Stewart Baker – – Sept. 29, 2010:

Al-Qaeda is apparently planning Mumbai-style commando attacks on European, and the US has reportedly launched drone strikes in an effort to break up the plot.

One way to keep these terrorists out of the country is to heighten border scrutiny of Europeans and Americans who’ve traveled to Pakistan and spent months there without visible means of support. To do that, of course, border authorities need to know who’s been traveling in and out of Pakistan. Then they can use that information to flag visitors for additional questioning.

So how is the European Commission helping the US get the information it needs to protect itself from European terrorists trained in Pakistan?

It’s not. In fact, it’s campaigning to make sure we never get it.

The European Commission has announced that it will negotiate deals to prevent countries like Pakistan from providing travel data to the United States — except when the US already suspects a particular traveler or is otherwise investigating a particular case. In other words, the European Commission wants to bar the kind of wholesale data exchange that’s needed to spot at the border terrorists who have successfully disguised themselves as tourists. And it plans to withhold all European travel reservation data from Pakistan unless the Pakistanis agree to join a data boycott of the United States.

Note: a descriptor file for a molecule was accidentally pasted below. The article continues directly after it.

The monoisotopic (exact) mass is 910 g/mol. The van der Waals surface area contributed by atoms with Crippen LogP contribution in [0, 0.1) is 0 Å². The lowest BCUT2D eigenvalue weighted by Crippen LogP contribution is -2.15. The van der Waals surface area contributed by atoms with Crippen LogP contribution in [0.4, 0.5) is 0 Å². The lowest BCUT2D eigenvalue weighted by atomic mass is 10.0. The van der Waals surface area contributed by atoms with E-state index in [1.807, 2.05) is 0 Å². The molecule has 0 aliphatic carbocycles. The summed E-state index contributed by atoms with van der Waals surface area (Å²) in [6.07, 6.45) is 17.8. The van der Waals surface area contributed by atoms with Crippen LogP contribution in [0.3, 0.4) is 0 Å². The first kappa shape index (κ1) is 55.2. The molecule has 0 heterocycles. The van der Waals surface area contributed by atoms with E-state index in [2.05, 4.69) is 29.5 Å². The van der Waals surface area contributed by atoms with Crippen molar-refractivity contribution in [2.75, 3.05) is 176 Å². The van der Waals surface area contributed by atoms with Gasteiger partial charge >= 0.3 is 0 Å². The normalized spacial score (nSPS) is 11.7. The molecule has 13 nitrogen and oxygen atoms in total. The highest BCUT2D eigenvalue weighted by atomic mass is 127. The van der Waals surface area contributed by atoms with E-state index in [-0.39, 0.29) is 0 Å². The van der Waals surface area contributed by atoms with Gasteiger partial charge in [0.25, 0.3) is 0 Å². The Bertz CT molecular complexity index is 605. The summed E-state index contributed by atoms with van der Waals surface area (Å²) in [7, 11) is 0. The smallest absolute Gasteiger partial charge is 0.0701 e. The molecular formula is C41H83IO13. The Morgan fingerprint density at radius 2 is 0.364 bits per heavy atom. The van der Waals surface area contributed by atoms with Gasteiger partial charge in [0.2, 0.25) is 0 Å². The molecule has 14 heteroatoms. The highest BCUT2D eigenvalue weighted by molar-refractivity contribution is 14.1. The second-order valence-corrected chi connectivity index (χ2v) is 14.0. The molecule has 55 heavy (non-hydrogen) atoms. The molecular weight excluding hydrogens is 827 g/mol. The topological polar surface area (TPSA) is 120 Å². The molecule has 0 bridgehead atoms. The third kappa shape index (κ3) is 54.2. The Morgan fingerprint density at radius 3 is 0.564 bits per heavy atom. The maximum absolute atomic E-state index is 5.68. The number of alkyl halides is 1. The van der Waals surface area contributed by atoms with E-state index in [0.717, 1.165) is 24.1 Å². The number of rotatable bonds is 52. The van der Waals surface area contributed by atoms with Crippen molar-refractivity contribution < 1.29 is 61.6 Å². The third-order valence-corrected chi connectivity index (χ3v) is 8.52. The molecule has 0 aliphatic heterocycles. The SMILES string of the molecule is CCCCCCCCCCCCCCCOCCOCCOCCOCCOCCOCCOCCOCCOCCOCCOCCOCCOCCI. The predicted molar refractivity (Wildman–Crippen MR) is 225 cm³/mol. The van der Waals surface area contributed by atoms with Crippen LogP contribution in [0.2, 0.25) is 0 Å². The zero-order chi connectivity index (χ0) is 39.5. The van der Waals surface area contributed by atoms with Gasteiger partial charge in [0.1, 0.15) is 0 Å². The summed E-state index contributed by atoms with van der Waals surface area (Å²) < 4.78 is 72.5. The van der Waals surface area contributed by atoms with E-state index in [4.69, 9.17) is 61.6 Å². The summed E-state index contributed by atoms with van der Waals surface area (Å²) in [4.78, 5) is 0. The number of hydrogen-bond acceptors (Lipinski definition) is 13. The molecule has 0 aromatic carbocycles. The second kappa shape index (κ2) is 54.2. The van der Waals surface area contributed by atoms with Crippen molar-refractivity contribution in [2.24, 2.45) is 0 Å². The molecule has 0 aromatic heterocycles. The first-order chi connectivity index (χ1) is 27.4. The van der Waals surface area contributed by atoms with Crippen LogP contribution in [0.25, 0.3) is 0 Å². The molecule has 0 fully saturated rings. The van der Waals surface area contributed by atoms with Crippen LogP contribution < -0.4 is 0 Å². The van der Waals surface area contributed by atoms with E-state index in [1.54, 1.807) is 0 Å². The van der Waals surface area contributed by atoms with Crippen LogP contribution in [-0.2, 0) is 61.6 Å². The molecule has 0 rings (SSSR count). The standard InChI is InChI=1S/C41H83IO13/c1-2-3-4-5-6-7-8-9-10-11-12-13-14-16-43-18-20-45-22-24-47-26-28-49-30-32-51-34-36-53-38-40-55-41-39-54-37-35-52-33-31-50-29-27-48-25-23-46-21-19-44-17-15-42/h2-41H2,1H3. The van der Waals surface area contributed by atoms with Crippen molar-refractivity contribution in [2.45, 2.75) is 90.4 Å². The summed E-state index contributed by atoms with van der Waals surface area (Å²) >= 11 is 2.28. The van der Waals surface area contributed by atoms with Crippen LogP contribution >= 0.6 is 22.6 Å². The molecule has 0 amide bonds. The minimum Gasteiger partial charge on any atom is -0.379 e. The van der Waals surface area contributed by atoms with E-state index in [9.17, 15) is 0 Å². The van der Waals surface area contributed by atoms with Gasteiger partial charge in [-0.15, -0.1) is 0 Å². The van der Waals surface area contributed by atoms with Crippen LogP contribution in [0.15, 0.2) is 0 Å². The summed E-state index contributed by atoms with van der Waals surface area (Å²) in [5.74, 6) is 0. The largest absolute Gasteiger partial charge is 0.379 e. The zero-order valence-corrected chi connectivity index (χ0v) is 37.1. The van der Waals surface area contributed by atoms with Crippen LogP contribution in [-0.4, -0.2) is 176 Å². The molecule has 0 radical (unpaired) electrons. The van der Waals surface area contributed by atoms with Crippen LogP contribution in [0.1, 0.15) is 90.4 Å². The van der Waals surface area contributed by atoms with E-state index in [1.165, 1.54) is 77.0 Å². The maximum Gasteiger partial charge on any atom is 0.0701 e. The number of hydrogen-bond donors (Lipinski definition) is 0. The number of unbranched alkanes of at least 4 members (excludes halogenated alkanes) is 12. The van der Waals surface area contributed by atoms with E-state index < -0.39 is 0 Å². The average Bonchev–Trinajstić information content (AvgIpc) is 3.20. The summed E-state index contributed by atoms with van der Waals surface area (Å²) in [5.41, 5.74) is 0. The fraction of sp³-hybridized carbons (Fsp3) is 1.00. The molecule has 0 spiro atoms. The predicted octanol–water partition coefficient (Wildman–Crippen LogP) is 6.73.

Remarkably, Brussels is pursuing this data boycott despite a solemn promise to the United States that it would not take such action.

Since 2003, privacy zealots in the European Union have been fighting – so far unsuccessfully — to keep the US from fully using that data to screen air passengers. Under pressure from the European Parliament, this month the European Commission launched its fourth attack in seven years on US use of such data.

Interestingly, the principles wouldn’t prevent Pakistan from giving the same information to European countries. Quite the contrary. The EU’s new principles for negotiation will require such sharing: “Information about terrorism and serious transnational crime resulting from the analysis of PNR data by third countries should be shared with EUROPOL, EUROJUST and EU Member States.”

  1. Glenn E. says:

    I believe that not only the European Commish does want to tell. But that the US government really doesn’t want to know, either. That way, it has the excuse to keep tabs on all of us, rather than just a few hundred world travelers. You can’t tell me that with the US having listening stations all over the world, with local nations’ cooperation and permission to snoop electronically. That they can’t get simple travel records for tracking possible terrorist agents. It not the lawful that the Europeans are protecting. It’s the unlawful and their economic trade shenanigans, that they’re hiding. Which is also probably what the US gov really wants the dope on. Not about terrorists or terrorism. An excuse they’re using to cover up what they’re really data mining for.


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